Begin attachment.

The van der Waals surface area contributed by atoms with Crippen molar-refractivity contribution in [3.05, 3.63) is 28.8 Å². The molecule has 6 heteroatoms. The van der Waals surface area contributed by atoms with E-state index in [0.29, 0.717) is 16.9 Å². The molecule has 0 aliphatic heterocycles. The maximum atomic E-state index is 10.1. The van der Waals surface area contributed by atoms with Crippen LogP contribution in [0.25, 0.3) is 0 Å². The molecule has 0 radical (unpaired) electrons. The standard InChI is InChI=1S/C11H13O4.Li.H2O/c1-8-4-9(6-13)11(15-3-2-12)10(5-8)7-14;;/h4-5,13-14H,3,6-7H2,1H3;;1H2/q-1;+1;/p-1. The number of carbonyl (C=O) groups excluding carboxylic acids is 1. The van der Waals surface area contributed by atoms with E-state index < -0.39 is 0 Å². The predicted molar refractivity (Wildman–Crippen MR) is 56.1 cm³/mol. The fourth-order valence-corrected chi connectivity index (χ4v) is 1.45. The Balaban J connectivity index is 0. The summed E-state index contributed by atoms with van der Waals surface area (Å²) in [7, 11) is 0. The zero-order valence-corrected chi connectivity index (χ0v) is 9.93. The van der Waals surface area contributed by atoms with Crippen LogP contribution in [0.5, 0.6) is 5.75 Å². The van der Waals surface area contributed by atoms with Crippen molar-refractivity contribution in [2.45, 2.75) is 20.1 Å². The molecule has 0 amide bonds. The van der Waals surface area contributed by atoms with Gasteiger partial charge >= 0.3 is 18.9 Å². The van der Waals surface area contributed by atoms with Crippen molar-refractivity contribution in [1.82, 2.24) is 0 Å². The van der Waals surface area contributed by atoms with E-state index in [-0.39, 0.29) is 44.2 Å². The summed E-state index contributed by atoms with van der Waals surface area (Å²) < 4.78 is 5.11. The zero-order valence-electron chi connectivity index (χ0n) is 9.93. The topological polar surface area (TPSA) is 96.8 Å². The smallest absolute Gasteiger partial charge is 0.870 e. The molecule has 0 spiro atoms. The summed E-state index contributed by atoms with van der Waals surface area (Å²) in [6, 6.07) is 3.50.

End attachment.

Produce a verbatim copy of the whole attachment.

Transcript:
The van der Waals surface area contributed by atoms with Crippen molar-refractivity contribution in [3.05, 3.63) is 28.8 Å². The molecule has 6 heteroatoms. The van der Waals surface area contributed by atoms with E-state index in [0.29, 0.717) is 16.9 Å². The molecule has 0 aliphatic heterocycles. The maximum atomic E-state index is 10.1. The van der Waals surface area contributed by atoms with Crippen LogP contribution in [0.25, 0.3) is 0 Å². The molecule has 0 radical (unpaired) electrons. The standard InChI is InChI=1S/C11H13O4.Li.H2O/c1-8-4-9(6-13)11(15-3-2-12)10(5-8)7-14;;/h4-5,13-14H,3,6-7H2,1H3;;1H2/q-1;+1;/p-1. The number of carbonyl (C=O) groups excluding carboxylic acids is 1. The van der Waals surface area contributed by atoms with E-state index < -0.39 is 0 Å². The predicted molar refractivity (Wildman–Crippen MR) is 56.1 cm³/mol. The fourth-order valence-corrected chi connectivity index (χ4v) is 1.45. The Balaban J connectivity index is 0. The summed E-state index contributed by atoms with van der Waals surface area (Å²) in [7, 11) is 0. The zero-order valence-corrected chi connectivity index (χ0v) is 9.93. The van der Waals surface area contributed by atoms with Crippen LogP contribution in [0.5, 0.6) is 5.75 Å². The van der Waals surface area contributed by atoms with Crippen molar-refractivity contribution in [2.45, 2.75) is 20.1 Å². The molecule has 0 amide bonds. The van der Waals surface area contributed by atoms with Gasteiger partial charge >= 0.3 is 18.9 Å². The van der Waals surface area contributed by atoms with Crippen molar-refractivity contribution in [1.82, 2.24) is 0 Å². The van der Waals surface area contributed by atoms with E-state index in [-0.39, 0.29) is 44.2 Å². The summed E-state index contributed by atoms with van der Waals surface area (Å²) < 4.78 is 5.11. The zero-order valence-electron chi connectivity index (χ0n) is 9.93. The topological polar surface area (TPSA) is 96.8 Å². The smallest absolute Gasteiger partial charge is 0.870 e. The molecule has 0 spiro atoms. The summed E-state index contributed by atoms with van der Waals surface area (Å²) in [6, 6.07) is 3.50.